Archives for May 2017

MQTT for App Inventor – Adding TLS Security

This article adds TLS security as a connection option to my original MQTT App Inventor project. The addition is relatively straight-forward.  The App already had the ability to configure MQTT connection and message parameters. Adding the TLS option was a simple matter of adding a check-box to the configuration screen and modifying the JavaScript code used to communicate with MQTT.

Here are a few of my past posts for review. They are related to MQTT and TLS connections:

Now lets update the App Inventor project to support TLS connections to an MQTT broker. Since this article only covers the updates needed to support TLS, it is recommended that the initial project article be reviewed in case anything is unclear.

And if you want to jump ahead and have a look at the project, here it is.

Updating the Configuration GUI

Since the choice is binary, that is, we either want to connect using a TLS or a non-TLS MQTT channel, the GUI selection is obvious; a checkbox. This was added to the top of the configuration screen. You can customize the position if desired.

Updating the Configuration File

We use the same configuration file as the original project. Each configuration parameters is stored in this file as a JSON string. The file resides on our target Android device. The checked/unchecked state of our added checkbox gets saves in the JSON object as a “true” or “false” string.

The TLS connection option is added at the bottom of the configuration file (cfg.txt).

  1. {
  2. "mqtt_broker":"yourmqttbrokerdomain",
  3. "mqtt_txtopic":"mqtt_request",
  4. "mqtt_rxtopic":"mqtt_reply",
  5. "mqtt_un":"user2",
  6. "mqtt_pw":"user2",
  7. "mqtt_port":"8083",
  8. "mqtt_clientId":"clientID",
  9. "mqtt_keepalive":"60",
  10. "mqtt_lastWillTopic":"lwt",
  11. "mqtt_lastWillMessage":"closing down....",
  12. "mqtt_lastWillQoS":"0"",
  13. "mqtt_TLS_enable":"true"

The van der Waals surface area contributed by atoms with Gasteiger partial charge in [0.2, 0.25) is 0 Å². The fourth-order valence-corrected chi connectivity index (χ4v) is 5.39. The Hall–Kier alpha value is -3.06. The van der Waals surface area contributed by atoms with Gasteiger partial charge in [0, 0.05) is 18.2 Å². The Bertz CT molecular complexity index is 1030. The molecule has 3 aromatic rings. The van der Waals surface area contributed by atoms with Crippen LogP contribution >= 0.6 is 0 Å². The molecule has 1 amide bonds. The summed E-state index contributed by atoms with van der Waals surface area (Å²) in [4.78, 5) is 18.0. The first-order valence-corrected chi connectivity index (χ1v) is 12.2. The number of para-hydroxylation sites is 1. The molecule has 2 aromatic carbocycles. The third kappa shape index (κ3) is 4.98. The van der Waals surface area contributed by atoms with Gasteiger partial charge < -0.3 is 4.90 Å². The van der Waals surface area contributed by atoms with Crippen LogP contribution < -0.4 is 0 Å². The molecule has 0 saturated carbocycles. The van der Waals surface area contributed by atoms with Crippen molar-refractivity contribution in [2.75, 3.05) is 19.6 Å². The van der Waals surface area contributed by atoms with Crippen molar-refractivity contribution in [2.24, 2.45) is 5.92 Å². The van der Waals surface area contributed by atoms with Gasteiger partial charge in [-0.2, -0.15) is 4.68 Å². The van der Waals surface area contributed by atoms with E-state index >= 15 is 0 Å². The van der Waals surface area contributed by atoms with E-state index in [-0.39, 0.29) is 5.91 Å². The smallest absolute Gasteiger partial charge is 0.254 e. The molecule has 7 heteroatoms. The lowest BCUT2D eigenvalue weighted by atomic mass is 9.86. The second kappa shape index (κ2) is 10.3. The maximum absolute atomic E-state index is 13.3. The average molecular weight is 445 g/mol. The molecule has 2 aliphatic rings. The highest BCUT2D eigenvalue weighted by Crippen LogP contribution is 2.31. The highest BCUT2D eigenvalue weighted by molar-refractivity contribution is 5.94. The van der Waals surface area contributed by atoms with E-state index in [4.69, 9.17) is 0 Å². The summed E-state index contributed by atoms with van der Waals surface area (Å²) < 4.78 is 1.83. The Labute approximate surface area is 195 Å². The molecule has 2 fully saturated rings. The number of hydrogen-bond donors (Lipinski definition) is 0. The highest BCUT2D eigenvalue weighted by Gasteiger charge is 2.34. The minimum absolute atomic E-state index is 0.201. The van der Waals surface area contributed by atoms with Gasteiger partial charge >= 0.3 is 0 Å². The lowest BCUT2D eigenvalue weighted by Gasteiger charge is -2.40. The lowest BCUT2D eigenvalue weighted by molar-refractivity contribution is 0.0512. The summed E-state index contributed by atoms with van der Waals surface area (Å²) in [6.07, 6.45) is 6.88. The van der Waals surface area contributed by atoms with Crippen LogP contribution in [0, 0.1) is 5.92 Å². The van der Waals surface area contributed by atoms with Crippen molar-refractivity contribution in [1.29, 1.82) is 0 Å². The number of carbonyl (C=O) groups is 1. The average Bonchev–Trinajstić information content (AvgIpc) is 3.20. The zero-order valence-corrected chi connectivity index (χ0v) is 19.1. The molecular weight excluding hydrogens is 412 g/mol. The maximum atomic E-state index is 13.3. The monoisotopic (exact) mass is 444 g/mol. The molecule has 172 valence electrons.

14. }

Updating the JavaScript

The JavaScript used to interface with the MQTT broker is the final but most important element of this update. Just as in the original App, the JSON  string containing the MQTT connection parameters is sent to the JavaScript using the App Inventor “WebViewString” feature.

Just as before, our custom JavaScript behaves as a “Wrapper” server, which communicates with the open-source MQTT 3.1.1 WebSocket API (mqttws31.js). Again, if this is unclear, please review my original project description.

The custom JavaScript code is stored in the file “mqtt_appinventor_paho.html”. Adding the TLS connection option required only one new line of code:

  1.   connectOptions.useSSL = cfgpar.mqtt_TLS_enable == "true";

That is the power of JSON.

The configuration file received via “WebViewString” from the App Inventor App can be parsed by parameter name (cfgpar.mqtt_TLS_enable). If the string is set to “true”, the connect option “useSSL” is enabled. If the string is not set to “true”, then the “useSSL” option is disabled. connectOption.useSSL is built into the open-source MQTT Websocket API.

That’s it!

The updated App Inventor project is accessible on GitHub here.

Testing the Update

When testing this update, it is important to remember to configure the MQTT port to one that is known to support TLS connections.Since this App is designed to communicate with an ESP8266 via an MQTT broker, it is recommended to test the App using the ESP8266 and MQTT broker from these posts:

But if you simply wish to verify the MQTT connection, any MQTT client can be used. My favorite is the web-based HiveMQTT client.

In Closing

There  you have it. Secure TLS MQTT connections in an App Inventor project. Hope you find this feature useful.

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